What will the big stories be for the Affordable Care Act (ACA) in 2012? Access, affordability and quality win the day. The ACA year opens with a scintillating GOP primary and election year intrigue; and the Supreme Court hears arguments on the “individual responsibility” requirement and the constitutionality of the Act.
Through the year, sweeping Medicare quality and cost reduction projects roll out focused on financial rewards to health care providers for keeping patients healthier, reducing hospital reimbursement for avoidable readmissions, helping seniors receive care in their homes, cracking down further on waste, fraud and abuse, and continuing to close the donut hole gap in medication coverage.
Pharmaceutical companies start coughing up some money for branded products purchased outside of the country; and insurers start funding comparative effectiveness research aimed at answering questions about which treatments are most effective.
The states continue to ready themselves for the health exchanges due to go live in 2014. And a diversity database is established with the goal to reduce the gap in getting good health care for minority groups. All tolled, 2012 is focused on continuing to improve access, quality and affordability.
Here’s a look at the top stories.
1. The Supreme Court ruling – More than 100 law professors, 35 economists, and three Nobel Prize winners say there’s no doubt the new health law is constitutional. A majority of bipartisan circuit court judges have ruled in favor of the law’s “individual responsibility” requirement where everyone must have health insurance. This is an essential element of the Act, without which its goals to improve access, affordability and quality, could not endure.
2. The battle for the White House – The GOP candidates want to eviscerate the Act, but even if one of them were to prevail in the general election, it would take overwhelming agreement with a majority House Vote, White House support and 67 votes in the Senate, to abolish a law already on the books. Don’t expect the 2012 election to be an upset for the Affordable Care Act. The likely GOP nominee, Mitt Romney, also advocated for an individual responsibility requirement previously and passed similar health care legislation in Massachusetts. Reversing bans on lifetime limits, discrimination against those with preexisting conditions, reduced medication costs, free preventative care, and better quality, already in effect for millions of Americans will not be popular, or easy. Americans know that the quality of their lives depends on the quality of their health and they won’t be keen on losing it.
3. Oh, Florida! – Not much good news from the nation’s most unpopular governor, Rick Scott. Scott’s extreme response in Florida to block the reforms and the federal money provided for health care access are a big political risk. Florida isn’t accepting federal monies to ready itself for the exchanges, isn’t working on accountable care projects, isn’t working to expand benefits through Medicaid, and is spending its resources in delay and legal actions against the government in order to preserve industry profit at citizen expense. The consequence: Florida isn’t ready; its citizens aren’t covered; its healthcare future is in limbo. The federal government is poised to step in to set up the insurance exchange for its residents and has refused its request to allow Medicaid vendors to spend less money on health care. What other assaults will the governor cook up this year? Stay tuned.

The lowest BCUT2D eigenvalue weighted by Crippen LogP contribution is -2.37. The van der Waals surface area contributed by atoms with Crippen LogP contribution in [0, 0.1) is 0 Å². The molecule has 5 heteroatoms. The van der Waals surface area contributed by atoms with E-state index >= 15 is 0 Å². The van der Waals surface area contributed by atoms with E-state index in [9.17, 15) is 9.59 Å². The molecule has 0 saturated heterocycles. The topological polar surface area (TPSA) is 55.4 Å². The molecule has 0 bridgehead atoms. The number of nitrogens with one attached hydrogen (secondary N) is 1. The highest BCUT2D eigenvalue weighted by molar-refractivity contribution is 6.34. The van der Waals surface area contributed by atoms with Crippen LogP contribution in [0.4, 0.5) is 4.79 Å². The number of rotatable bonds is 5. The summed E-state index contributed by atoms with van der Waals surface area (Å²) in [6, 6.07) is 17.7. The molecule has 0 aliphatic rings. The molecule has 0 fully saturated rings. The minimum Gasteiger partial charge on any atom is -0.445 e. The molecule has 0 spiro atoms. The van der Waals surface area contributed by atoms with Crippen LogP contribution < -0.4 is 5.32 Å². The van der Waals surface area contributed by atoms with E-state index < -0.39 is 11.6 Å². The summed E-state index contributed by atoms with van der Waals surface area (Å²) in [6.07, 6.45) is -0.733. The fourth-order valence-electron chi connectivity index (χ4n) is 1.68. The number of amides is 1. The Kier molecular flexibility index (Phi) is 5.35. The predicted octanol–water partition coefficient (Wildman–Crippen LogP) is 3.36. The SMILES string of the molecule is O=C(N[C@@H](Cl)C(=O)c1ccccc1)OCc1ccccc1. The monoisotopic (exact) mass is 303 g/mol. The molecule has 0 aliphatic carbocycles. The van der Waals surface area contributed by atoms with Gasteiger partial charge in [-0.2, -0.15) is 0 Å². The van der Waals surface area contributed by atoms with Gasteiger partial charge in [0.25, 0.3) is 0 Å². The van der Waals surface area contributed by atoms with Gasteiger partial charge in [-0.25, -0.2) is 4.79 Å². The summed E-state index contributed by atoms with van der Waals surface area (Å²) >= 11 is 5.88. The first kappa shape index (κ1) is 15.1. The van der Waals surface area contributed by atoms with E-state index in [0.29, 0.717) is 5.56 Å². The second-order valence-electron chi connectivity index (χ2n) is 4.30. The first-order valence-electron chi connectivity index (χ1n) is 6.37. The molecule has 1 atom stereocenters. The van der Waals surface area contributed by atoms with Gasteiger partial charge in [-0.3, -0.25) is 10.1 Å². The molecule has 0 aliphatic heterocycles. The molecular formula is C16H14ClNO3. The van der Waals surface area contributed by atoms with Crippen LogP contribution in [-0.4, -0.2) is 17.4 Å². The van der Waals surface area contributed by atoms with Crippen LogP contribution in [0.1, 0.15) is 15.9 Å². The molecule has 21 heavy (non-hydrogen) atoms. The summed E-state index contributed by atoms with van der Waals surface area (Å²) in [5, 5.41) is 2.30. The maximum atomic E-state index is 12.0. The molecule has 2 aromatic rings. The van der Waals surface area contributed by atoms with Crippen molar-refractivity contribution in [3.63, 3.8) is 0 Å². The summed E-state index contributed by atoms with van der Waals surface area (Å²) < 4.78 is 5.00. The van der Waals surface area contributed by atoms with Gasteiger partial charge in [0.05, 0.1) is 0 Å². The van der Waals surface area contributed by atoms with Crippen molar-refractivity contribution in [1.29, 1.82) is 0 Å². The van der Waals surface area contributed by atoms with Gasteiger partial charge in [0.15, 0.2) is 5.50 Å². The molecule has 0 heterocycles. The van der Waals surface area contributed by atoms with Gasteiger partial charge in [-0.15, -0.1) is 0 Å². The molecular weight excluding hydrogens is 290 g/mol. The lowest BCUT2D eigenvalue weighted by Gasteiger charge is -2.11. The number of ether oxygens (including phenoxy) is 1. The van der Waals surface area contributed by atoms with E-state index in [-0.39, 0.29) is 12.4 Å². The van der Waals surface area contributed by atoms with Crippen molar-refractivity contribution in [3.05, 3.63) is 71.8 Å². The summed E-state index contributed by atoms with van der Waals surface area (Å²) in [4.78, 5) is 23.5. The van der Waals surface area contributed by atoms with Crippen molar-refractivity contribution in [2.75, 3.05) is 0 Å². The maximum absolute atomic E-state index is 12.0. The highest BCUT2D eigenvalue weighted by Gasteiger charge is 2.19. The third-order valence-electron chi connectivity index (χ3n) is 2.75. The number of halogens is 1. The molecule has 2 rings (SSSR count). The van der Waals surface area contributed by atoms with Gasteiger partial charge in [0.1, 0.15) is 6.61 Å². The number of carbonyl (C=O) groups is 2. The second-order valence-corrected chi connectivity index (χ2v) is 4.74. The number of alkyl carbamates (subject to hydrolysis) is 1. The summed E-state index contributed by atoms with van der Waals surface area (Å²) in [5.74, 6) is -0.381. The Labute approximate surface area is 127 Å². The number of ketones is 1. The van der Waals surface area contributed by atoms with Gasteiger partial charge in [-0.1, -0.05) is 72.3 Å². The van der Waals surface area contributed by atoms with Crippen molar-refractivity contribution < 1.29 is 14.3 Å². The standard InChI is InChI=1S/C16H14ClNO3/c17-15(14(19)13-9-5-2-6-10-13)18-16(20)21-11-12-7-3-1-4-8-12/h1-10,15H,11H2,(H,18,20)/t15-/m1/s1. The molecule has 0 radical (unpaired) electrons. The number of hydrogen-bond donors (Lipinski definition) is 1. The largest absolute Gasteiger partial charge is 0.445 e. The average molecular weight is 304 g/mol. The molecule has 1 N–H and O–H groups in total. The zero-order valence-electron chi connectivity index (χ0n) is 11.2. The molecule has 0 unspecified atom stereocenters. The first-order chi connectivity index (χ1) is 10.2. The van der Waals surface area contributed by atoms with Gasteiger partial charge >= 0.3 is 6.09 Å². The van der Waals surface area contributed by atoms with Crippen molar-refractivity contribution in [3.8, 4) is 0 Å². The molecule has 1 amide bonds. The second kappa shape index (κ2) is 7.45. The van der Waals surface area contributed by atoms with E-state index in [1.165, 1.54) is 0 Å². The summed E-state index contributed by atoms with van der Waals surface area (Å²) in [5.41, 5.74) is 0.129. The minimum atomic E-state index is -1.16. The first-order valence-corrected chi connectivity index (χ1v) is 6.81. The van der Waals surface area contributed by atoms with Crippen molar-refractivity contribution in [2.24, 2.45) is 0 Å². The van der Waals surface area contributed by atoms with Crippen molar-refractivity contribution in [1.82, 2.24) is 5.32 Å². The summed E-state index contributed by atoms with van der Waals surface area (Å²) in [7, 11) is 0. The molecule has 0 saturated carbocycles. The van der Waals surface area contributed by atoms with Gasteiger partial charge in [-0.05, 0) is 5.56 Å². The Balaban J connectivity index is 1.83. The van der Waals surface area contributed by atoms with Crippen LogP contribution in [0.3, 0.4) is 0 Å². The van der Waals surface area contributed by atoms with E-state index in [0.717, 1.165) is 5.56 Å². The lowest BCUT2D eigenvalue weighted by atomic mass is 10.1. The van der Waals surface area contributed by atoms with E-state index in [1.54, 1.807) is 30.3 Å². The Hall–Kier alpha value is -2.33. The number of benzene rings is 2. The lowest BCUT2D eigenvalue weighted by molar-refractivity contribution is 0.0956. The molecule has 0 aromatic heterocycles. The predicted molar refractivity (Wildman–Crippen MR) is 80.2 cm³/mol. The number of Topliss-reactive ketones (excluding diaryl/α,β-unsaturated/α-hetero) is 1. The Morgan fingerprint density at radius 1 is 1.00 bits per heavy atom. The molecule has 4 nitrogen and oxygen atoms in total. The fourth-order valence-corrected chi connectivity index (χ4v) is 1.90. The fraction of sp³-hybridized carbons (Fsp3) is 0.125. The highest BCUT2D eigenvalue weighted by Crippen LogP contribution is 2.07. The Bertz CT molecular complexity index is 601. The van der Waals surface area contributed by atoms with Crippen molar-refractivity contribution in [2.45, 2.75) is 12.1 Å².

4. Better Access, Affordability and Quality – Watch the numbers and follow the money! Hard trackers will report the numbers of private sector health care jobs created, people insured, protected and using preventive, acute and chronic services under the ACA. Goodbye lifetime limits and discrimination against those who with preexisting conditions! Expect more savings through quality and less tolerance for fraud, waste and abuse. Thirty-two health provider organizations will roll out innovative care delivery programs (accountable care organizations), for Medicare enrollees with payment based on quality of care outcomes. This year some seniors will get access to service in their home, and get rebates for medications when they fall in to the donut hole. And the pharma and insurance industries starts foot some of the bill for research to find treatments that work, while getting capped on profit at the expense of quality. Expect reports on the cost of premiums for states, employers, and individuals as the Health Care Exchanges rev up; what its like for people who need and use care, health care professionals who provide care, and hospitals and systems that support care; and payment based on effectiveness of care and patient oriented outcomes that matter, rather than on the volume of procedures and visits.
Rome wasn’t built in a day, and neither will be the ACA. This is a big law with a big agenda for a great nation. Already, it is improving access; improving quality through reduced waste fraud and abuse, paying for performance; better medical evidence and innovation; making health care overage and care more affordable; making big pharmacy and insurers pay their fair share; and driving the creation of health care sector jobs. These initiatives that will continue to return benefits for years to come. The individual responsibility requirement, up for a challenge in the Supreme Court this year, and health exchanges are critical to solving the affordability puzzle.
The ACA solves big problems with innovative and entrepreneurial solutions. There’s nothing more American than rolling up our sleeves and using our ingenuity to meet the important challenge of fixing our health care system.